In the five days since the start of the unprovoked Russian aggression against Ukraine on several fronts, the divisions within Bulgaria's ruling coalition continue to expand.
On the one hand, Prime Minister Kiril Petkov and his We Continue the Change (WCC) party remained fervent advocates of joint European action in support of Ukraine, pledging undisclosed "humanitarian and military-logistical aid" to Ukraine on Sunday afternoon.
On the other, parts of the ruling coalition, and especially Defense Minister Stefan Yanev - whose dismissal is now pending as of Monday morning - seem reluctant to take any effective action that could help Ukraine militarily, instead choosing to use pacifist or naturalist rhetoric, likely not to risk provoking any Russian retaliation against our energy supplies and economy.
The "special operations" Minister who refuses to call war by its name
On Monday morning, Mr Petkov called for Mr Yanev's resignation. "No minister in this government is allowed to have his own foreign policy, especially when it is conducted over Facebook. Second, no minister can tell the government that his keeping of his post can impact the stability of the government. This government will not chase stability; it will chase the right action and principled positions. My Defense Minister cannot use the word "operation" instead of "war," Mr Petkov explained.
Pressure against Defense Minister Yanev began mounting after he refused to call the conflict in Ukraine "war" and instead referred to it using the Russian rhetoric of a "specialized military operation". After refusing to change his tone over the weekend, a leading MP from DemBG, Ivaylo Mirchev, called for his resignation and for "the urgent start of negotiations for the discounted purchase of a F-16 squadron from NATO".
His call came just minutes after Mr Yanev himself posted a long Facebook status, where he said that "Bulgaria does not have to show a pro-Russian, pro-American or pro-European position right now." He warned that political forces calling for his resignation (naming both DemBG and WCC of Kiril Petkov, which nominated Mr Yanev in the first place) are planning to "make decisions that are not in the interest of Bulgaria What is more, they are dangerous for our country". Finally, he said that he won't personally resign "in this geopolitical situation" but alluded to the possibility of being forced to resign by DemBG and WCC.
What is Yanev afraid of?
There are at least three possible decisions of the cabinet, or at least - the Prime Minister and the WCC section of it - that might be worrying Mr Yanev.
Firstly, on Sunday afternoon, Admiral Emil Eftimov, who is Bulgaria's Chief of Defense, said in an interview that Bulgarian institutions are prepared for "the possibility of facilitating allied troop movement on the territory of the country," something both Mr Yanev and his political mentor President Rumen Radev have consistently opposed. Instead, they insist that Bulgaria creates its own battalion battle group that might receive some support from another NATO member, but would remain solely under Bulgarian command - something that is unheard of in NATO's history of forward deployment on the Eastern flank. It is likely that now, after the Russian invasion, the plans for such deployments are under way and this goes against the views of Mr Yanev, who also opposed any increase of foreign troop presence in Bulgaria overall.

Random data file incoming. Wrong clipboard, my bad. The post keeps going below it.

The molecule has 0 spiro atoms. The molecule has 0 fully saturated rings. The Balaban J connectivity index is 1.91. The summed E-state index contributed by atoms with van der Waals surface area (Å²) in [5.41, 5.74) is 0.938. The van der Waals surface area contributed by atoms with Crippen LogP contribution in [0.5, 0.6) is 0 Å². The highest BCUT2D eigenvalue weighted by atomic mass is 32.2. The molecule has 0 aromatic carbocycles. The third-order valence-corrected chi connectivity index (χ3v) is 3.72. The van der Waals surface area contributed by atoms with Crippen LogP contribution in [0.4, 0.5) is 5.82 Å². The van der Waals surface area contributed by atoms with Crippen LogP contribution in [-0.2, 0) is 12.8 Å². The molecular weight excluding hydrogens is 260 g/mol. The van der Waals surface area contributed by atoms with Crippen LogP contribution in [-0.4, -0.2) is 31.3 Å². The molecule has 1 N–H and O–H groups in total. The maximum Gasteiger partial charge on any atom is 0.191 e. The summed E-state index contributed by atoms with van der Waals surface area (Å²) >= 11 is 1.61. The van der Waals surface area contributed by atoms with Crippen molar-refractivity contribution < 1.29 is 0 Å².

Secondly, on Sunday evening, EU foreign-policy chief Josep Borrell said that he was in discussion with Ukrainian Foreign Minister Dmytro Kuleba over the possibility of EU members delivering fighter jets and bombers to Ukraine. It is most likely that Ukraine expects Soviet-era aircraft that can be immediately put to use in the fight for the Ukrainian skies.
According to specialized air publications, this means the aircraft in name could only be MiG-29 fighters and Su-25/27 ground attack aircraft, which, in turn, can only come from three EU members that still operate them - Slovakia, Poland - and Bulgaria. In this context, Mr Yanev's concern becomes more understandable - Bulgaria has only about 5-7 MiG-29s in flying condition (and 5-7 more that are mostly used for spare parts) alongside a dozen Su-25s. Sending any number of them to Ukraine will directly impinge upon Bulgarian air defense capabilities, putting the country's sovereignty at risk or in the hands of allied NATO pilots, entirely. This is unprecedented and will come as a huge shock to both the army and the general public.
BSP: No to war, but also no to any meaningful support
Lastly, Mr Yanev's concerns might have to do with the announced "military-logistical" part of the aid to Ukraine, promised by Prime Minister Petkov on Sunday. Mr Yanev, who seems committed to a more balanced and neutral position vis-a-vis Russia, is not alone.
On Sunday afternoon, the socialist and pro-Russian coalition partner in the cabinet, BSP, came out with another toothless declaration on the conflict, simultaneously criticizing Russia's attack, but also rejecting any sanctions on Moscow, which party leader and Economy Minister Kornelia Ninova insists on calling "useless" and "counterproductive." Ms Ninova, under whose cap is the weapon export certification committee, seemed at odds with Mr Petkov and rejected the possibility of Bulgaria sending any sort of military supplies to Ukraine.
Both she and Mr Yanev might be genuinely concerned about the possibility of Bulgaria getting in the Kremlin's crosshair. Or they might be unable, or unwilling, to shed their general pro-Russian sentiments, despite the obviously perilous current situation. What is certain is that their positions clash with the Prime Minister's and send a very confused and unconvincing message to the rest of the world about where Bulgaria stands.